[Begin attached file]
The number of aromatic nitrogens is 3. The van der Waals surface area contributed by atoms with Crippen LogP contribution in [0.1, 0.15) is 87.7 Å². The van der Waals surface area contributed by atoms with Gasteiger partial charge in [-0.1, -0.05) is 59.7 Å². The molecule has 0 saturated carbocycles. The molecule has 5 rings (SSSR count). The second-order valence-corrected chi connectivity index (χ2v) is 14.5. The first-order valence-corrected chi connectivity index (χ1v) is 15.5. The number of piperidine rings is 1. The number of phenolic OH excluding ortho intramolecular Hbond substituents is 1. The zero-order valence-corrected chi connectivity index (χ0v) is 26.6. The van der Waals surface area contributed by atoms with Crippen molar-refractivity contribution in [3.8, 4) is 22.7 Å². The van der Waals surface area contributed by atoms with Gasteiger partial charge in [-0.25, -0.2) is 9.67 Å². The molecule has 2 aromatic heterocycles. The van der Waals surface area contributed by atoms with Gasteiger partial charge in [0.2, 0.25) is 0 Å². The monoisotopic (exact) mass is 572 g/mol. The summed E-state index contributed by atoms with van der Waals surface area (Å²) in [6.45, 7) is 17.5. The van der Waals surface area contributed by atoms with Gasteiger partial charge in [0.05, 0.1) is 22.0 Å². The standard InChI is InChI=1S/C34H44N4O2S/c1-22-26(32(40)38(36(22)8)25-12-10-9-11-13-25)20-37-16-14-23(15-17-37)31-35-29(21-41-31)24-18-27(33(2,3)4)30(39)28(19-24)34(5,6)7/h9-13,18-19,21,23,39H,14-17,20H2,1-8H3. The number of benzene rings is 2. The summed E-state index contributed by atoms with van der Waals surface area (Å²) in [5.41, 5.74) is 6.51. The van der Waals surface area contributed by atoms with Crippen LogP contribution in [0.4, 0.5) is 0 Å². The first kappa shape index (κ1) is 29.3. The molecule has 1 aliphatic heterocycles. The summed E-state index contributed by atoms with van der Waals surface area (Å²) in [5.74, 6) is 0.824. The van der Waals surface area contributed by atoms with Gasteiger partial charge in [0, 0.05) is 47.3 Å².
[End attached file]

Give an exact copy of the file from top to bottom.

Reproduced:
The number of aromatic nitrogens is 3. The van der Waals surface area contributed by atoms with Crippen LogP contribution in [0.1, 0.15) is 87.7 Å². The van der Waals surface area contributed by atoms with Gasteiger partial charge in [-0.1, -0.05) is 59.7 Å². The molecule has 0 saturated carbocycles. The molecule has 5 rings (SSSR count). The second-order valence-corrected chi connectivity index (χ2v) is 14.5. The first-order valence-corrected chi connectivity index (χ1v) is 15.5. The number of piperidine rings is 1. The number of phenolic OH excluding ortho intramolecular Hbond substituents is 1. The zero-order valence-corrected chi connectivity index (χ0v) is 26.6. The van der Waals surface area contributed by atoms with Crippen molar-refractivity contribution in [3.8, 4) is 22.7 Å². The van der Waals surface area contributed by atoms with Gasteiger partial charge in [-0.25, -0.2) is 9.67 Å². The molecule has 2 aromatic heterocycles. The van der Waals surface area contributed by atoms with Gasteiger partial charge in [0.2, 0.25) is 0 Å². The monoisotopic (exact) mass is 572 g/mol. The summed E-state index contributed by atoms with van der Waals surface area (Å²) in [6.45, 7) is 17.5. The van der Waals surface area contributed by atoms with Gasteiger partial charge in [0.05, 0.1) is 22.0 Å². The standard InChI is InChI=1S/C34H44N4O2S/c1-22-26(32(40)38(36(22)8)25-12-10-9-11-13-25)20-37-16-14-23(15-17-37)31-35-29(21-41-31)24-18-27(33(2,3)4)30(39)28(19-24)34(5,6)7/h9-13,18-19,21,23,39H,14-17,20H2,1-8H3. The number of benzene rings is 2. The summed E-state index contributed by atoms with van der Waals surface area (Å²) in [5.41, 5.74) is 6.51. The van der Waals surface area contributed by atoms with Crippen LogP contribution in [0.4, 0.5) is 0 Å². The first kappa shape index (κ1) is 29.3. The molecule has 1 aliphatic heterocycles. The summed E-state index contributed by atoms with van der Waals surface area (Å²) in [5.74, 6) is 0.824. The van der Waals surface area contributed by atoms with Gasteiger partial charge in [0, 0.05) is 47.3 Å².